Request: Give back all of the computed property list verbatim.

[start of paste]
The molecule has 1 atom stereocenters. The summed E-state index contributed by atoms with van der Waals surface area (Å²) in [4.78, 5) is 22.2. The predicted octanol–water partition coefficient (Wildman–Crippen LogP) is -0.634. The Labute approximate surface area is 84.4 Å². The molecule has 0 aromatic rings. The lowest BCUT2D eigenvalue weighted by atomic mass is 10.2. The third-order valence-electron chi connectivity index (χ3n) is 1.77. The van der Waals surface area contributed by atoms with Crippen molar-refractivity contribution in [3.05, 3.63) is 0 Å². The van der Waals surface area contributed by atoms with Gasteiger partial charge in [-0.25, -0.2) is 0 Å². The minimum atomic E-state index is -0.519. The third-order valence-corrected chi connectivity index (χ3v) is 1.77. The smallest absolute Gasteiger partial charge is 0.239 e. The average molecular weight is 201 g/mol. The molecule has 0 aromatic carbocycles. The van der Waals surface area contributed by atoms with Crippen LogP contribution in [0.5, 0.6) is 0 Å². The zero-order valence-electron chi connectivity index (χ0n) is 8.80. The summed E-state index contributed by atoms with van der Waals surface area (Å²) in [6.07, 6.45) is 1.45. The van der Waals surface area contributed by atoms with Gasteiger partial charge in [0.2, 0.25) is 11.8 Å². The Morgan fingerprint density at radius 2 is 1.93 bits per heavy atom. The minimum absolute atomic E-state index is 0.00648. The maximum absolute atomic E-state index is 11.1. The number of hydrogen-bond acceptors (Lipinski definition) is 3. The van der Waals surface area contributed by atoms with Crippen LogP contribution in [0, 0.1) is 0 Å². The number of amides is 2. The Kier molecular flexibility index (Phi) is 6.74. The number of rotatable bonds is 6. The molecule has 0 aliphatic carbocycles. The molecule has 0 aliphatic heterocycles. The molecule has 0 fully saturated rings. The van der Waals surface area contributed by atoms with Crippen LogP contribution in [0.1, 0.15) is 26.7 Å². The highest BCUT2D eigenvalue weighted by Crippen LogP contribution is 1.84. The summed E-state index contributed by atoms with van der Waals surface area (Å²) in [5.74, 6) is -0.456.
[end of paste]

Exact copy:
The molecule has 1 atom stereocenters. The summed E-state index contributed by atoms with van der Waals surface area (Å²) in [4.78, 5) is 22.2. The predicted octanol–water partition coefficient (Wildman–Crippen LogP) is -0.634. The Labute approximate surface area is 84.4 Å². The molecule has 0 aromatic rings. The lowest BCUT2D eigenvalue weighted by atomic mass is 10.2. The third-order valence-electron chi connectivity index (χ3n) is 1.77. The van der Waals surface area contributed by atoms with Crippen molar-refractivity contribution in [3.05, 3.63) is 0 Å². The van der Waals surface area contributed by atoms with Gasteiger partial charge in [-0.25, -0.2) is 0 Å². The minimum atomic E-state index is -0.519. The third-order valence-corrected chi connectivity index (χ3v) is 1.77. The smallest absolute Gasteiger partial charge is 0.239 e. The average molecular weight is 201 g/mol. The molecule has 0 aromatic carbocycles. The van der Waals surface area contributed by atoms with Crippen LogP contribution in [0.5, 0.6) is 0 Å². The zero-order valence-electron chi connectivity index (χ0n) is 8.80. The summed E-state index contributed by atoms with van der Waals surface area (Å²) in [6.07, 6.45) is 1.45. The van der Waals surface area contributed by atoms with Gasteiger partial charge in [0.2, 0.25) is 11.8 Å². The Morgan fingerprint density at radius 2 is 1.93 bits per heavy atom. The minimum absolute atomic E-state index is 0.00648. The maximum absolute atomic E-state index is 11.1. The number of hydrogen-bond acceptors (Lipinski definition) is 3. The van der Waals surface area contributed by atoms with Crippen LogP contribution in [0, 0.1) is 0 Å². The number of amides is 2. The Kier molecular flexibility index (Phi) is 6.74. The number of rotatable bonds is 6. The molecule has 0 aliphatic carbocycles. The molecule has 0 aliphatic heterocycles. The molecule has 0 fully saturated rings. The van der Waals surface area contributed by atoms with Crippen LogP contribution in [0.1, 0.15) is 26.7 Å². The highest BCUT2D eigenvalue weighted by Crippen LogP contribution is 1.84. The summed E-state index contributed by atoms with van der Waals surface area (Å²) in [5.74, 6) is -0.456.